For instance, Maddie Jones is one of the mentors and an artist I have previously worked with . She hasn’t actually come through similar initiatives such as the Young Promoters’ Network or Horizons/Gorwelion. But she has the right attitude, the right drive, the right personality, and overall the right credentials. I think she is a great role model for young artists in general, particularly for female singer-songwriters.
It’s worth mentioning that she is from the South Wales Valleys herself (Ystrad Mynach) so she has the extra connection to the artists, which is why we felt she was a suitable choice of mentor for one of the artists.
DEAN: Can you reveal who the other mentors are?
SPIKE: The mentors are Maddie Jones, Richard S Jones (Sheltered Life PR), John Rostron (SWN Festival, Welsh Music Prize), Estelle Wilkinson (former Coldplay manager and current director for Velvet Coalmine Festival), Mark Thomas (Islet and Shape Records), Grant Tilbury (Listen To This Management), Kieron Jones (Bounce Publishing), Dave Driscoll (Orchard Entertainment), Angharad Jenkins (Calan), and Matthew Evans (KEYS).
Until this point, we’ve worked to keep the identities of the mentors under a cloak of secrecy, because we didn’t want a scenario where the artists ended up battling over which mentor they wanted, and we wanted to prevent any preconceptions about the mentors. Every mentor has achieved different things in their own way, and a common grounding is they’re all willing to support whichever artist they’re assigned with. As long as both parties are willing to devote their own hard work, a strong working relationship will evolve from that.
DEAN: How was the selection process defined? Aside from the artists’ location in one of the South Wales Valleys areas, what were the other key factors?
SPIKE: I’ve previously been involved in the panels for Horizons/Gorwelion and the Launchpad Fund, so I understand how difficult the process is and it’s given me more insight into how it works.
For Forté Project we had a 3-week application window and received 60 applications in that time frame. For me, it offered me a snapshot of what music was emulating from the Valleys and the ways in which young artists are expressing themselves through music. The artists that applied spun a range of genres from rock and folk, to more lyrical-based music such as grime and hip-hop. The fact that a small geographic of the Welsh music scene can still produce such a diversity of music is something that Wales can be proud of.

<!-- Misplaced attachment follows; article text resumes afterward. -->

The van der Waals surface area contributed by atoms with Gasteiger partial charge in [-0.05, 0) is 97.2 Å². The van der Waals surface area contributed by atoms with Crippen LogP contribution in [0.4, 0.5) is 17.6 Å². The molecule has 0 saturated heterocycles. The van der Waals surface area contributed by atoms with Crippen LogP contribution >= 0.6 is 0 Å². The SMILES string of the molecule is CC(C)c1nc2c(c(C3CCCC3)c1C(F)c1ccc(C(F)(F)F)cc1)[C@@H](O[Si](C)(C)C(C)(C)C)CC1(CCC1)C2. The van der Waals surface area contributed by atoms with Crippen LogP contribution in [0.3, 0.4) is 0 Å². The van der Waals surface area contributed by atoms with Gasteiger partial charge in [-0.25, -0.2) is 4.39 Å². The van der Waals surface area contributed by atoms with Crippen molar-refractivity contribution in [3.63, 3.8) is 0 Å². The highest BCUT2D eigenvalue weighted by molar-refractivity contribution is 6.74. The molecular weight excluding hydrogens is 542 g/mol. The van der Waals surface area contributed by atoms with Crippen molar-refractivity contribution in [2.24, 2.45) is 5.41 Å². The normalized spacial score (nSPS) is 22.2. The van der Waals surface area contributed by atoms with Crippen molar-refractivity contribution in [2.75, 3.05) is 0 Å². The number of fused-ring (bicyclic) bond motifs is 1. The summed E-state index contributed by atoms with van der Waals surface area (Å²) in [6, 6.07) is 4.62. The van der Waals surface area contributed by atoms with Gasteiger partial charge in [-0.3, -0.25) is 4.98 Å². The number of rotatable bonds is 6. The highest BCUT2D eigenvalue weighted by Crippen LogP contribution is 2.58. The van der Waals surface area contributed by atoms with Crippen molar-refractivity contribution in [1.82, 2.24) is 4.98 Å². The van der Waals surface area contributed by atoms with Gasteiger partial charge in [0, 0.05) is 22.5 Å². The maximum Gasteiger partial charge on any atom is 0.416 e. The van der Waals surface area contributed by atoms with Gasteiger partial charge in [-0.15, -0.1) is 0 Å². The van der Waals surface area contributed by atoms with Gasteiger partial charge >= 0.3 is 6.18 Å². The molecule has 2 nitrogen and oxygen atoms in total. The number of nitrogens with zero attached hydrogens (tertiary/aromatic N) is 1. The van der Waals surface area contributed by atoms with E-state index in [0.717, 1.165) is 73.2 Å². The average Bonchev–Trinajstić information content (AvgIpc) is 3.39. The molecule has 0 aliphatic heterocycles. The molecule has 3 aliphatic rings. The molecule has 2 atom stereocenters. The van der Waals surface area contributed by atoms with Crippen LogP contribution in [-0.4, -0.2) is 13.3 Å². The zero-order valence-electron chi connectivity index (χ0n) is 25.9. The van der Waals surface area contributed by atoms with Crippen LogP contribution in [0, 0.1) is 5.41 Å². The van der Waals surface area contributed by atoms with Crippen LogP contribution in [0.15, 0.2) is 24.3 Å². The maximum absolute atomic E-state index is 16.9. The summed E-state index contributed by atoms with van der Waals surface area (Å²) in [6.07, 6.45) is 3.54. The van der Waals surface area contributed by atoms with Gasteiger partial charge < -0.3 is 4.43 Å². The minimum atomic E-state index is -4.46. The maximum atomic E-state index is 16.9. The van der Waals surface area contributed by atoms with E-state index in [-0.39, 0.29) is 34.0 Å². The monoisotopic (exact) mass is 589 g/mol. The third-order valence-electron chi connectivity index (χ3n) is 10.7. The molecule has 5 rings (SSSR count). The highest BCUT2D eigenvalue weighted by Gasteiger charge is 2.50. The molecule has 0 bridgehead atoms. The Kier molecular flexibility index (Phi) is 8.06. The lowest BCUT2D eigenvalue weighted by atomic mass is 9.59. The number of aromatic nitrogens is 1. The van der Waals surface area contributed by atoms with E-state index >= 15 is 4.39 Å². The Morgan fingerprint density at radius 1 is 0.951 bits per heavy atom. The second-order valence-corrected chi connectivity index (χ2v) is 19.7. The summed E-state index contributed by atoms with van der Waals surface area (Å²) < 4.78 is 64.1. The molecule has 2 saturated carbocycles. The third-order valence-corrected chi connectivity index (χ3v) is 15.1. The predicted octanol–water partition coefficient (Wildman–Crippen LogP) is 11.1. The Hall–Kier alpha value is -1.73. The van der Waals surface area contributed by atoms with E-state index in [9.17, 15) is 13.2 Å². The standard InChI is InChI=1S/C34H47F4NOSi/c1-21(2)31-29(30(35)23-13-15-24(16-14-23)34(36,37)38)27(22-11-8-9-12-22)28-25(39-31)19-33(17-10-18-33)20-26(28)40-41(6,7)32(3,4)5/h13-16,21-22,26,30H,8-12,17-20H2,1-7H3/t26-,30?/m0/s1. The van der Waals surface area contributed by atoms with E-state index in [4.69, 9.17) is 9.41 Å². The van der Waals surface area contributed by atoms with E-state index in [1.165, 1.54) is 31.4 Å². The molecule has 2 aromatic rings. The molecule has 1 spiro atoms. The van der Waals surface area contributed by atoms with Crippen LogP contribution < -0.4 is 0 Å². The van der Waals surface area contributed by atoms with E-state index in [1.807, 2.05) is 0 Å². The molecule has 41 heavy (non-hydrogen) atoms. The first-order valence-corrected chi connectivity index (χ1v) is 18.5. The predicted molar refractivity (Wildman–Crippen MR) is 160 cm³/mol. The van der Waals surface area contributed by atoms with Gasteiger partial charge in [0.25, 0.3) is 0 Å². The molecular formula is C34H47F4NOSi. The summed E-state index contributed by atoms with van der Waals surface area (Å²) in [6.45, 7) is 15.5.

The pivotal deciding factor for us was that the artists we picked all had the right attitude and level of commitment going into the scheme, and that our selected ten reflected the diversity of music in Wales. I’m confident that we made the right choices, and I look forward to seeing how each artist progresses over the next twelve months.
DEAN: As you mentioned, you gained a lot of insight into the application process through working with projects such as Horizons. Did you also gain much feedback from many of those projects, and the people involved?
SPIKE: I previously chatted with Bethan Elfyn from BBC Radio Wales, who is project manager for Horizons/Gorwelion, and talked about the barebones of the Forté Project with her over coffee. She was immediately excited and supportive, which is testament to her belief in these type of initiatives and just how important they are to the grassroots of Welsh music. When I later pitched the project to the Arts Council of Wales, I was rewarded with the same level of belief and support.
We did a lot of consultation with other people. Through working with the Young Promoters’ Network, we were able to see how young people interact with music, and how communities or scenes affected their music tastes and consumption. We wanted Forté Project to be something that young artists could understand, believe in and which they could be part of.
DEAN: What are some of the events you have coming up?
SPIKE: We have some things pencilled in the diary but the first big steps are to understand all the artists, and to see what they want. Some of them are already on journeys, some have recorded music, some haven’t, but the underlying fact is all of them are at different stages in their musical journey. Hopefully as we get talking to more people and more of them become aware of the project, there will be plenty of rich opportunities for events next year. I don’t doubt for one minute though that that there is a lot of hard work to be done, and a lot to of pieces to put in place.
You can find out more about the 10 artists on the Forte Project’s YouTube playlist below.
More from Forté Project